Federal Reserve Governor Christopher Waller faced an uncomfortable task Friday night, delivering remarks to a conference packed with prominent academic economists titled, suggestively, “How Monetary Policy Has Fallen Behind and how to go back”.
Fed officials – who set US monetary policy – found themselves on the defensive in Washington, on Wall Street and within the economics profession as inflation surged to its fastest pace in 40 years. Friday’s event, at Stanford University’s Hoover Institute, was the clearest expression yet of the growing sense of skepticism around the Fed’s recent policy approach.
The Fed is raising interest rates and on Wednesday raised them by the biggest increase since 2000. But on Friday, leading economists criticized U.S. central bankers for being slow to realize that inflation would rise dramatically. significantly in 2021 as heavy government spending has inflated consumer demand. . They criticized the Fed for withdrawing monetary policy support from the economy too hesitantly once it started to react. Some have suggested it is still moving half-heartedly when more decisive action is warranted.
Mr. Waller defended and explained the decisions made by the Fed last year. Many inflation forecasters failed to predict the price spike in 2021, he noted, pointing out that the Fed turned to removing policy support as early as September, when it became clear that inflation was a problem.
“The Fed wasn’t alone in underestimating the strength of inflation that showed up in late 2021,” Waller said, expecting inflation to be slightly higher than in many of his colleagues. He noted that the Fed’s policy-making committee has had to coalesce around policy moves, which can take time given its size: It has 12 regional chairs and up to seven governors in Washington.
Understanding Inflation in the United States
“This process can lead to more gradual policy changes, as members have to compromise to reach consensus,” Waller said.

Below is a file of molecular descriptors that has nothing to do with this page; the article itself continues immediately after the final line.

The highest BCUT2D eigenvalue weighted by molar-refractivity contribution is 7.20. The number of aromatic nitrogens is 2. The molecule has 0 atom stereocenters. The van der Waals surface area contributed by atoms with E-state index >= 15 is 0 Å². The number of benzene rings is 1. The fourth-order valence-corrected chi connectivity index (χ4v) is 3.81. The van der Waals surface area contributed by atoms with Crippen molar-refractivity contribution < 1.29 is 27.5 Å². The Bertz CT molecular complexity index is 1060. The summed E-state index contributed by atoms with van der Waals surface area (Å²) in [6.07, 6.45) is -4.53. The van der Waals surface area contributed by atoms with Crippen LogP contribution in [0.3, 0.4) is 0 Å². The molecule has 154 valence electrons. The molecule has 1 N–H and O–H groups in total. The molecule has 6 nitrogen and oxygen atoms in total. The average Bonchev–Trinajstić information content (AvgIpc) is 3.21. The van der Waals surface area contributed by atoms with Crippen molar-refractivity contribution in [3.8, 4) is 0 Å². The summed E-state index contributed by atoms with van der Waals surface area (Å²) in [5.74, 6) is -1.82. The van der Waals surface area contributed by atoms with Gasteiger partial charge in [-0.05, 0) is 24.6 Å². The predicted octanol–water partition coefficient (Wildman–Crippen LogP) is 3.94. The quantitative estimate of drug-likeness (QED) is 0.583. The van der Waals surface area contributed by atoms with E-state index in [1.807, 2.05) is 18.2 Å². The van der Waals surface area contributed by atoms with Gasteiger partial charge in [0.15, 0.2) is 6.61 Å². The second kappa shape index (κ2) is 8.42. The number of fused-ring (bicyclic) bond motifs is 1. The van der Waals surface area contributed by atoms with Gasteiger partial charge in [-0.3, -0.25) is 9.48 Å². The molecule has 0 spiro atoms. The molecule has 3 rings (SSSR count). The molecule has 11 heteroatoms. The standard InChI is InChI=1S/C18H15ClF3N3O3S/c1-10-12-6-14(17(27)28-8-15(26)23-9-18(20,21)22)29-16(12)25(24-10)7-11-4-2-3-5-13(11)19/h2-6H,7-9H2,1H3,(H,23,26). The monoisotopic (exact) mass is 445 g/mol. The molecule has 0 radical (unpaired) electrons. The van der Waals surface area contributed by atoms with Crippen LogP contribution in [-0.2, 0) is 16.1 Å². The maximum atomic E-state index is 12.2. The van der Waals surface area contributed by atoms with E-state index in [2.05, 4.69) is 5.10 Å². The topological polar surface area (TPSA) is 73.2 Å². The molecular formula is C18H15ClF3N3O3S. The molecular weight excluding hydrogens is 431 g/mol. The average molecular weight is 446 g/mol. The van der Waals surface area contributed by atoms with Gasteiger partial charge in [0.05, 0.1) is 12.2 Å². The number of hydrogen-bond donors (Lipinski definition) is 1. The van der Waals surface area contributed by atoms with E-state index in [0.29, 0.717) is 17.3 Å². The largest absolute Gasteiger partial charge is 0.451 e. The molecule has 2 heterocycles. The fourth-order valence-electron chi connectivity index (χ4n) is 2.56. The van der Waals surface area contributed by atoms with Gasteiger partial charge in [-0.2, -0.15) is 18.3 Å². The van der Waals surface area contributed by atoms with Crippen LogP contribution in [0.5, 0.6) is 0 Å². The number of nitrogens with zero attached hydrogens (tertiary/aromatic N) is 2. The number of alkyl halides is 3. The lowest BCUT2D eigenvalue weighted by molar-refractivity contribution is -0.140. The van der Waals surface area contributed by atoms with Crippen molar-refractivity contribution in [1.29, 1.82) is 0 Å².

Such explanations have done little to protect the Fed so far. Lawrence H. Summers, former Harvard president and Treasury secretary, suggested earlier Friday that economic overheating was to be expected last year as the government spent heavily and that “it was reasonable to expect that the bathtub overflows”. Kevin Warsh, a former Fed governor, called inflation a “clear and present danger to the American people” and said the Fed’s response was “slow”.
And while the Fed is being criticized for overreacting as inflationary pressures began to build, a new debate is evolving about how fast and how big the rates of increases are needed to catch up and rein in rapid price increases.
The Fed raised interest rates by half a percentage point this week and expects more to come. Yet Jerome H. Powell, the Fed Chairman, said officials were not discussing an even bigger 0.75 point move – suggesting central bankers are still hoping to control inflation without abruptly stifling growth. and shock the economy.
“If supply constraints dissipate quickly, we may only need to pull policy back to neutral or slightly overshoot to bring inflation down,” Federal Reserve Chairman Neel Kashkari wrote on Friday. Bank of Minneapolis. “Neutral” refers to the policy framework that does not fuel or slow down the economy.
What is Inflation? Inflation is a loss of purchasing power over time, which means your dollar won’t go as far tomorrow as it did today. It is usually expressed as the annual change in prices of common goods and services such as food, furniture, clothing, transport and toys.
Yet officials have made it clear that if inflation does not start to subside, they will become more aggressive, which could push up unemployment and trigger a recession.
“If they don’t unwind quickly or the economy is truly in a higher pressure balance, we’ll likely have to push real long-term rates into a tight stance,” Kashkari wrote on Friday.